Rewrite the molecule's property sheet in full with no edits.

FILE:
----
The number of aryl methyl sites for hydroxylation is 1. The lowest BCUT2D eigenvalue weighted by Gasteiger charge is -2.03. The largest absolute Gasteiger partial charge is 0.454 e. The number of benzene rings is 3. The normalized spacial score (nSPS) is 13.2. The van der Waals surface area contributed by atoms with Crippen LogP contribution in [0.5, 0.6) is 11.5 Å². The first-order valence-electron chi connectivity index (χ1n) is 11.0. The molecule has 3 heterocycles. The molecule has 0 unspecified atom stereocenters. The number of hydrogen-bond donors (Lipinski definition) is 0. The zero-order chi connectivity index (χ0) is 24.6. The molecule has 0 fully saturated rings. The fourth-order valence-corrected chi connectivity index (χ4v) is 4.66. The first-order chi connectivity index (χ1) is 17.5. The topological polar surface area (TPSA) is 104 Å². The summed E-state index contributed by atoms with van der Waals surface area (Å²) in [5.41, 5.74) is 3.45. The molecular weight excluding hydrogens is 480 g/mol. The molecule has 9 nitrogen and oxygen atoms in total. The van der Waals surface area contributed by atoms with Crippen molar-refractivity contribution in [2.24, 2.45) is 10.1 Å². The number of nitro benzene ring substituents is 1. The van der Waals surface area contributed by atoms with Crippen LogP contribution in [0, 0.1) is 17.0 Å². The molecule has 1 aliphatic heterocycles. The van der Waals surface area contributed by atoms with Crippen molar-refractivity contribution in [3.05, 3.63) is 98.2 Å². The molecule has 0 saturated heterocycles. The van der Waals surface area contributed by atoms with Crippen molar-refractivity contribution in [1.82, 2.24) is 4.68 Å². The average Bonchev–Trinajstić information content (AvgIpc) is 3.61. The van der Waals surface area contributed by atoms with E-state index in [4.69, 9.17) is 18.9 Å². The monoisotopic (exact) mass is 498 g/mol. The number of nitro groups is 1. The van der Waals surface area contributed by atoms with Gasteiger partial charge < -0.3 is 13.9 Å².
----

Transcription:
The number of aryl methyl sites for hydroxylation is 1. The lowest BCUT2D eigenvalue weighted by Gasteiger charge is -2.03. The largest absolute Gasteiger partial charge is 0.454 e. The number of benzene rings is 3. The normalized spacial score (nSPS) is 13.2. The van der Waals surface area contributed by atoms with Crippen LogP contribution in [0.5, 0.6) is 11.5 Å². The first-order valence-electron chi connectivity index (χ1n) is 11.0. The molecule has 3 heterocycles. The molecule has 0 unspecified atom stereocenters. The number of hydrogen-bond donors (Lipinski definition) is 0. The zero-order chi connectivity index (χ0) is 24.6. The molecule has 0 fully saturated rings. The fourth-order valence-corrected chi connectivity index (χ4v) is 4.66. The first-order chi connectivity index (χ1) is 17.5. The topological polar surface area (TPSA) is 104 Å². The summed E-state index contributed by atoms with van der Waals surface area (Å²) in [5.41, 5.74) is 3.45. The molecular weight excluding hydrogens is 480 g/mol. The molecule has 9 nitrogen and oxygen atoms in total. The van der Waals surface area contributed by atoms with Crippen molar-refractivity contribution in [2.24, 2.45) is 10.1 Å². The number of nitro benzene ring substituents is 1. The van der Waals surface area contributed by atoms with Crippen LogP contribution in [0, 0.1) is 17.0 Å². The molecule has 1 aliphatic heterocycles. The van der Waals surface area contributed by atoms with Crippen molar-refractivity contribution in [3.05, 3.63) is 98.2 Å². The molecule has 0 saturated heterocycles. The van der Waals surface area contributed by atoms with Crippen molar-refractivity contribution in [1.82, 2.24) is 4.68 Å². The average Bonchev–Trinajstić information content (AvgIpc) is 3.61. The van der Waals surface area contributed by atoms with E-state index in [4.69, 9.17) is 18.9 Å². The monoisotopic (exact) mass is 498 g/mol. The number of nitro groups is 1. The van der Waals surface area contributed by atoms with Gasteiger partial charge < -0.3 is 13.9 Å².